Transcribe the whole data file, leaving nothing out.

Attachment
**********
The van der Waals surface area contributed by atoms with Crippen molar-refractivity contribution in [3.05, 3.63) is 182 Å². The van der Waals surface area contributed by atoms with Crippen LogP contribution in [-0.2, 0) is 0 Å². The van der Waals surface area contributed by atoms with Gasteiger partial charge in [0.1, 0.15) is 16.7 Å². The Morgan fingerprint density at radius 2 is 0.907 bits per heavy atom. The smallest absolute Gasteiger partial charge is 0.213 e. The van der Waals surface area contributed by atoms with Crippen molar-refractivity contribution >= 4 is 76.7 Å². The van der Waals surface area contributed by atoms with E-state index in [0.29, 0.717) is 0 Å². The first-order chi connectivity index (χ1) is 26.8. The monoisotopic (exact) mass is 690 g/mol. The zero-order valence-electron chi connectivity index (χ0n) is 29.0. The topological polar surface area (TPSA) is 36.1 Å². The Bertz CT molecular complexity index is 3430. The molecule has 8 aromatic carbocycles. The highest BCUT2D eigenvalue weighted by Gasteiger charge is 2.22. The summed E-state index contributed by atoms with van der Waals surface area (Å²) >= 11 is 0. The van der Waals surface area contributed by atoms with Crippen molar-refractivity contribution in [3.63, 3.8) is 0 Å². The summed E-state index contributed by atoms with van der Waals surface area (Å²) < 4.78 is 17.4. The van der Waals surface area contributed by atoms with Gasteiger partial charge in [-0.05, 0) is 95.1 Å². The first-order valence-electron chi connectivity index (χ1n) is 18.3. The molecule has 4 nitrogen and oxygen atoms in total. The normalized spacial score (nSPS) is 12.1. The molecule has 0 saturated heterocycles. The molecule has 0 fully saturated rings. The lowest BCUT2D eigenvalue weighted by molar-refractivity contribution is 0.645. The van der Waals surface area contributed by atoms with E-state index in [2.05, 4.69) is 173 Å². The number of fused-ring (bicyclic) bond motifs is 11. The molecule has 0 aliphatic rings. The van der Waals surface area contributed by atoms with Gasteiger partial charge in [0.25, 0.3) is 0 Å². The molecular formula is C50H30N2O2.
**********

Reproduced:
The van der Waals surface area contributed by atoms with Crippen molar-refractivity contribution in [3.05, 3.63) is 182 Å². The van der Waals surface area contributed by atoms with Crippen LogP contribution in [-0.2, 0) is 0 Å². The van der Waals surface area contributed by atoms with Gasteiger partial charge in [0.1, 0.15) is 16.7 Å². The Morgan fingerprint density at radius 2 is 0.907 bits per heavy atom. The smallest absolute Gasteiger partial charge is 0.213 e. The van der Waals surface area contributed by atoms with Crippen molar-refractivity contribution >= 4 is 76.7 Å². The van der Waals surface area contributed by atoms with E-state index in [0.29, 0.717) is 0 Å². The first-order chi connectivity index (χ1) is 26.8. The monoisotopic (exact) mass is 690 g/mol. The zero-order valence-electron chi connectivity index (χ0n) is 29.0. The topological polar surface area (TPSA) is 36.1 Å². The Bertz CT molecular complexity index is 3430. The molecule has 8 aromatic carbocycles. The highest BCUT2D eigenvalue weighted by Gasteiger charge is 2.22. The summed E-state index contributed by atoms with van der Waals surface area (Å²) >= 11 is 0. The van der Waals surface area contributed by atoms with Crippen molar-refractivity contribution in [3.63, 3.8) is 0 Å². The summed E-state index contributed by atoms with van der Waals surface area (Å²) < 4.78 is 17.4. The van der Waals surface area contributed by atoms with Gasteiger partial charge in [-0.05, 0) is 95.1 Å². The first-order valence-electron chi connectivity index (χ1n) is 18.3. The molecule has 4 nitrogen and oxygen atoms in total. The normalized spacial score (nSPS) is 12.1. The molecule has 0 saturated heterocycles. The molecule has 0 fully saturated rings. The lowest BCUT2D eigenvalue weighted by molar-refractivity contribution is 0.645. The van der Waals surface area contributed by atoms with E-state index in [2.05, 4.69) is 173 Å². The number of fused-ring (bicyclic) bond motifs is 11. The molecule has 0 aliphatic rings. The van der Waals surface area contributed by atoms with Gasteiger partial charge in [0.25, 0.3) is 0 Å². The molecular formula is C50H30N2O2.